Drug and Alcohol Use in Worcester, MA
Alcohol is a commonly used substance in Worcester. The rate for treatment admissions listing alcohol as the primary substance of abuse were higher than state rates at 683 admissions per 100,000 people versus 507 statewide treatment admissions per 100,000 people, the 2015 CHA publishes. Nearly one-quarter of Worcester adults considered themselves to be current smokers, which is much higher than the state average of just over 16% of residents.
Treatment admissions for adults in Worcester reporting heroin as the primary substance of abuse were also much higher than statewide averages: 1,703 Worcester treatment admissions per 100,000 people versus a state rate of 791 per 100,000 population. Lifetime heroin use in Worcester is double national and state averages at 5% of the population reporting use of the illegal drug, Go Local Worcester reports.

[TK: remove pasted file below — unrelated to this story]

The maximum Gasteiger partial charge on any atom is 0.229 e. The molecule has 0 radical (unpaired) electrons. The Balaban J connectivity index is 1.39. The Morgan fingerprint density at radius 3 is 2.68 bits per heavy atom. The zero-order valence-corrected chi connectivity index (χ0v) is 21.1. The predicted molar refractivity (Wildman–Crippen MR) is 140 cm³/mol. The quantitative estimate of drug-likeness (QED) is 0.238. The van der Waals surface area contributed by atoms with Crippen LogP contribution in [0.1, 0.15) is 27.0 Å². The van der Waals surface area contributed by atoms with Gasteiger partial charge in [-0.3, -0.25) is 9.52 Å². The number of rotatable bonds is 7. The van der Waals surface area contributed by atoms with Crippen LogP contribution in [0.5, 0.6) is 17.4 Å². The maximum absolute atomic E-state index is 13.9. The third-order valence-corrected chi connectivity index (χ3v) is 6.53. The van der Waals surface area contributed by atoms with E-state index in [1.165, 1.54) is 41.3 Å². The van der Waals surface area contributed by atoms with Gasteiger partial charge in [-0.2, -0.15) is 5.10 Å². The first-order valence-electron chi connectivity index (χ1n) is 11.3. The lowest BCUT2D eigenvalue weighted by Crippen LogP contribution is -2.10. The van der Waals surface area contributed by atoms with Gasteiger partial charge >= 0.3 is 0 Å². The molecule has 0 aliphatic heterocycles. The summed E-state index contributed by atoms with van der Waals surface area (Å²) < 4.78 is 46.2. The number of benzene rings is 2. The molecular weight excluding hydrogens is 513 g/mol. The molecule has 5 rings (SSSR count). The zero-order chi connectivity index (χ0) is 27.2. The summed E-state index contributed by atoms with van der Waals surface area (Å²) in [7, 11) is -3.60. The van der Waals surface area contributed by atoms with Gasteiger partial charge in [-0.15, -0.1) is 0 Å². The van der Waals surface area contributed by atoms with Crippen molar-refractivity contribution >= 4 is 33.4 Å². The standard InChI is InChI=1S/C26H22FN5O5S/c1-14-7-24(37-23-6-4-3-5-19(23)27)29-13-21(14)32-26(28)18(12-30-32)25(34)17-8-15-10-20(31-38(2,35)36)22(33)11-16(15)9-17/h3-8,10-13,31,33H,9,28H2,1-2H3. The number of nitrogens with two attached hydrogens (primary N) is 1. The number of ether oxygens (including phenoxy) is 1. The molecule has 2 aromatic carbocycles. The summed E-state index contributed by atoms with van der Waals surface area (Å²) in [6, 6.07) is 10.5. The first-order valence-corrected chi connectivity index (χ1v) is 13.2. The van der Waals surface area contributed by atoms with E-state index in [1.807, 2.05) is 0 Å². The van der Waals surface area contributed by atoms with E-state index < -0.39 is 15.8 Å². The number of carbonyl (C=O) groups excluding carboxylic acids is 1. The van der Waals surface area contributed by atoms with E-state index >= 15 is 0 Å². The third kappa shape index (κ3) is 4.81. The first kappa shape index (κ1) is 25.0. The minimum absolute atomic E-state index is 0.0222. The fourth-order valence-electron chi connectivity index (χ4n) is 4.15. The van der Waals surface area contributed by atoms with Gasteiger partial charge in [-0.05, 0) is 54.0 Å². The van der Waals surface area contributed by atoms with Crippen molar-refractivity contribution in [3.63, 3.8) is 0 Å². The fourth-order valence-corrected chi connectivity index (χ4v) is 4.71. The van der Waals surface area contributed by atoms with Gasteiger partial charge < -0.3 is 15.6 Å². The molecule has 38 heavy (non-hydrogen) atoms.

Opioid overdoses are a public health issue in both the state of Massachusetts and the city of Worcester. In 2017, there were 70 confirmed overdose deaths related to heroin or opioids and 1,238 calls to 911 for overdoses of any drug – an increase of 7%, the Telegram publishes. Two-thirds of all overdose fatalities in Worcester were men with an average age of 37, and more than half of them were white.
Marijuana is legal in the state of Massachusetts, Business Insider reports, making it a common drug of use in the area as well. The New England High Intensity Drug Trafficking Area (NE HIDTA) reports that cocaine, crack cocaine, marijuana, heroin, and controlled prescription drugs are all considered major drug threats in the region, which includes Worcester County, Massachusetts.